Ask the Expert: Big Data

Garry CuttingGarry Cutting is a pediatrics professor in the McKusick-Nathans Institute of Genetic Medicine and is director of the CFTR2 project, a searchable database of information from people with cystic fibrosis. He is using big data to develop individualized treatments for people with cystic fibrosis, a debilitating disease caused by mutations in the CFTR gene.  

 

1. How is big data transforming treatments of cystic fibrosis? What sorts of information are being used to determine these treatments?

Clinical and genetic data collected from almost 40,000 individuals with cystic fibrosis is informing the development of a new generation of treatments that directly target the defective protein in cystic fibrosis. As there are hundreds of different defects to treat, we are assembling detailed profiles of the clinical features associated with each defect. These profiles will serve as a baseline for assessing the efficacy of molecular-based treatments.

2. How do you think big data will be used to treat cystic fibrosis in five years? Ten years?

The goal over the next five years is to have a molecular therapy for all individuals with cystic fibrosis. To achieve this, we are in the process of collecting data on all individuals with cystic fibrosis worldwide. While the new therapies are promising, individuals vary in their response and course of disease. Over the next 10 years, we propose to optimize outcomes by gathering genome-wide variation and specific environmental exposures from a fraction of individuals with cystic fibrosis. These data will be used to determine which combinations produce better outcomes and to create treatment profiles that can be applied to all individuals with cystic fibrosis.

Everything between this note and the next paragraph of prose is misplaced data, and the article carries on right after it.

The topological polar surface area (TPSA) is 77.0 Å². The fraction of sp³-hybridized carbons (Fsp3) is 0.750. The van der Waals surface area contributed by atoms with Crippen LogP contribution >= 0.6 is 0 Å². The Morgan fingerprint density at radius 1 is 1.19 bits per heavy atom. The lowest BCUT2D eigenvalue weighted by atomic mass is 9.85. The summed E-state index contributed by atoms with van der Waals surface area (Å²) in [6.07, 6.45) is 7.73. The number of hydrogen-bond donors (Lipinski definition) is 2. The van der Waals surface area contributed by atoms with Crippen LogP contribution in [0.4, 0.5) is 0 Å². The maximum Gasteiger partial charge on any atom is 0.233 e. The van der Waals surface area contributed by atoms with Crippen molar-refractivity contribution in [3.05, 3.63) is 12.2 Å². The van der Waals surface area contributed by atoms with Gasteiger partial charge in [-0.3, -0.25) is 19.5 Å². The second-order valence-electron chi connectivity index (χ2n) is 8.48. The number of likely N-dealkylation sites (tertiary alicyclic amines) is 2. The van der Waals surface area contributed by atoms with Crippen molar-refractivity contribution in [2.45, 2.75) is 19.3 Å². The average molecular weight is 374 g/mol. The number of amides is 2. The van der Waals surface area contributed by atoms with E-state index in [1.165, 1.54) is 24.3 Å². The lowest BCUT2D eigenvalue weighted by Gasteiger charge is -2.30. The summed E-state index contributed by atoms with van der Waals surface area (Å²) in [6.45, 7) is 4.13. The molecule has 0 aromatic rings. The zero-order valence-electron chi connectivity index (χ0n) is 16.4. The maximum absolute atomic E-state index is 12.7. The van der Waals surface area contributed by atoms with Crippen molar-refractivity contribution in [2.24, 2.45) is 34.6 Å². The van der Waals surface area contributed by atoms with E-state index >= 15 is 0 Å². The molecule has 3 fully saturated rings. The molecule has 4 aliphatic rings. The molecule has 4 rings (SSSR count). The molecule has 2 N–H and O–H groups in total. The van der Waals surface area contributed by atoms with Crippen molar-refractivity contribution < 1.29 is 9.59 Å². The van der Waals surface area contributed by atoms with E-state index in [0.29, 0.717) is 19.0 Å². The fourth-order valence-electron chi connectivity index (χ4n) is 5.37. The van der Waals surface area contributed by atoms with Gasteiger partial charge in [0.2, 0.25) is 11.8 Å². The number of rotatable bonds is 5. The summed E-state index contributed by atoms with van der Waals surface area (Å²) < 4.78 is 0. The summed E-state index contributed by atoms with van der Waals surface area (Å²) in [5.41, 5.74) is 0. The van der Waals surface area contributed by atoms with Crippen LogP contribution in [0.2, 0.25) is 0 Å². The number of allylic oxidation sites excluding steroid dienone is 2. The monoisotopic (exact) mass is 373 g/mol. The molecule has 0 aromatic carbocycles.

3. How is big data transforming medicine in general? 

Big data is an appealing concept in medicine, as it promises new approaches to patient management and cost containment. By assembling and analyzing data from large groups of patients, it is believed that patterns will emerge that enable prospective rather than reactive management of health and disease.   

4. What are the current limitations of big data in medicine in terms of gathering data and computing power?  

To analyze data gathered as part of medical care, we must be able to draw information from electronic patient record systems. Unfortunately, there are many different electronic patient record systems, and they do not facilitate data exchange. A second challenge is the computing capacity required to handle very large datasets. A High Performance Research Computing Center at Johns Hopkins Bayview Medical Center is coming online and should provide the necessary infrastructure. A third issue is the skilled personnel needed to assemble, verify and analyze the data. Programs that train data professionals are proliferating, and their graduates should fill the current gap. The final challenge is to present these data in formats that medical professionals will embrace and use to maintain the health of their patients in a cost-effective manner.

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